According to my research Randwick in Sydney’s Eastern suburbs is so full of heritage and noteworthy buildings that my head is going around in circles. There’s both a Heritage walk and an Art Deco Walk to follow, and some parks that are worth checking out. It will be impossible to cover everything, so bear with me. I’ll do my best and leave you to discover the rest for yourselves.
The bus drops me off in Alison Road opposite The Royal Randwick Racecourse. The light rail construction confuses me. Fences and barricades make it impossible to walk along the racecourse. Instead, on the footpath opposite the racecourse, I pass tired three storey Art Deco unit blocks and contrasting modern ones with shiny chrome detail.
The Mile Post is a tall modern 60s block, noteworthy only because of its name which refers, I believe, not to the distance from Sydney but to the racetrack opposite. Views from the upper units would be spectacular across the racecourse and beyond.
A rather special building stops me in my tracks. Harleigh is a beautiful Art Deco building which doesn’t even get a mention in the Randwick Art Deco walk. The detailed brickwork is exquisite. Beautifully laid in geometric patterns, unit blocks like this are not built anymore.
Museum of Human Diseases
Turning off Alison Road, I walk alongside a row of Morton Bay Figs fenced off from the ongoing light rail work. So many of these huge aged trees have been felled to make way for this new infrastructure. A fan of public transport, I nevertheless wonder if there wasn’t a way for the trees and the light rail to coexist.
There is something at the University of New South Wales that I really want to show you and I enter UNSW at Gate 9. Students walk pass me on their way to lectures or tutorials. Most are head down, engrossed in their phones. The Museum of Human Diseases in The Samuels Building is easy to find. A campus map near the gate directs me past The Biosciences Building which is undergoing a massive refurbishment. I have visited the museum, with its interesting specimen collection, special exhibition areas and interactive Medical Computer Discovery laboratory before and don’t venture in today. It is well worth a special visit.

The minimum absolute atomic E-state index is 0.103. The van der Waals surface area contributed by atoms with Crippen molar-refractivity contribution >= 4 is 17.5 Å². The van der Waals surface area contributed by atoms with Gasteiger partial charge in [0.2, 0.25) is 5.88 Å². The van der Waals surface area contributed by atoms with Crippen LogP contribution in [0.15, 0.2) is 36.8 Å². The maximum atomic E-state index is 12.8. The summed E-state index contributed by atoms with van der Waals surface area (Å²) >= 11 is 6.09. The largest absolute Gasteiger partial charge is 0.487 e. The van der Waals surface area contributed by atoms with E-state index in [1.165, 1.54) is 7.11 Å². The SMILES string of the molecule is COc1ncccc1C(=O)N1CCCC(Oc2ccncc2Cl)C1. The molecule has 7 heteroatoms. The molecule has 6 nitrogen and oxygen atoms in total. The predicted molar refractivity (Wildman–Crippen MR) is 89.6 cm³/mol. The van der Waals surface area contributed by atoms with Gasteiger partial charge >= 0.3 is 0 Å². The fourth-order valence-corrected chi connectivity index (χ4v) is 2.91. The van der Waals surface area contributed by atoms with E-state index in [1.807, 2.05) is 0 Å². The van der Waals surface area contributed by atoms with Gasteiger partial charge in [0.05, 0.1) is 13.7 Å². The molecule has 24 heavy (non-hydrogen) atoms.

Art Deco in Randwick
Now, back on the streets I settle into discovering Randwick, my arms swinging freely, my face enjoying the warm sunshine. A black and white cat carefully descends the purpose-built ladder placed under a window for his convenience. He stretches on the concrete drive and miaows to get my attention.
The Randwick Art Deco walk directs me to ‘Redlands’ and ‘Indapur’. Standing tall opposite each other, these tall unit blocks are simple yet elegant, each displaying quite different features of the Art Deco style.
While waiting to cross at the traffic lights, I notice an old green metal pole with a peeling painted cream base. The simple pole has lettering and a circle of dots embossed around the base. A dome of metal mesh tops the open pole. Some sort of vent perhaps? I wonder how many people have even noticed its presence?
Heritage in Randwick
Three beautifully preserved homes stand side by side. Built around 1905 ‘Verona’, ‘Amphion’ and ‘Donacis’ are almost identical architecturally with an angular gable sitting neatly on a stripe of intricate carvings and arched openings leading to the upper balconies.
Nearby the curved brickwork of ‘Rothesay’ (1939) is an example of the Art Deco Ocean Liner design popular in the inter war years. Featuring curved walls, long horizontal lines, and sometimes nautical elements like porthole windows this architectural style became known as ‘P &O’ style or ‘Ocean Liner’. That’s something I didn’t know. What I do know is that the Alison Road streetscape is a wonderful example of changing architectural styles.
Hundreds of cars drive past Saint Jude’s Fountain (1866) every day. How many give the carved sandstone structure a second look or know that it provided the young suburb of Randwick with its first public water supply?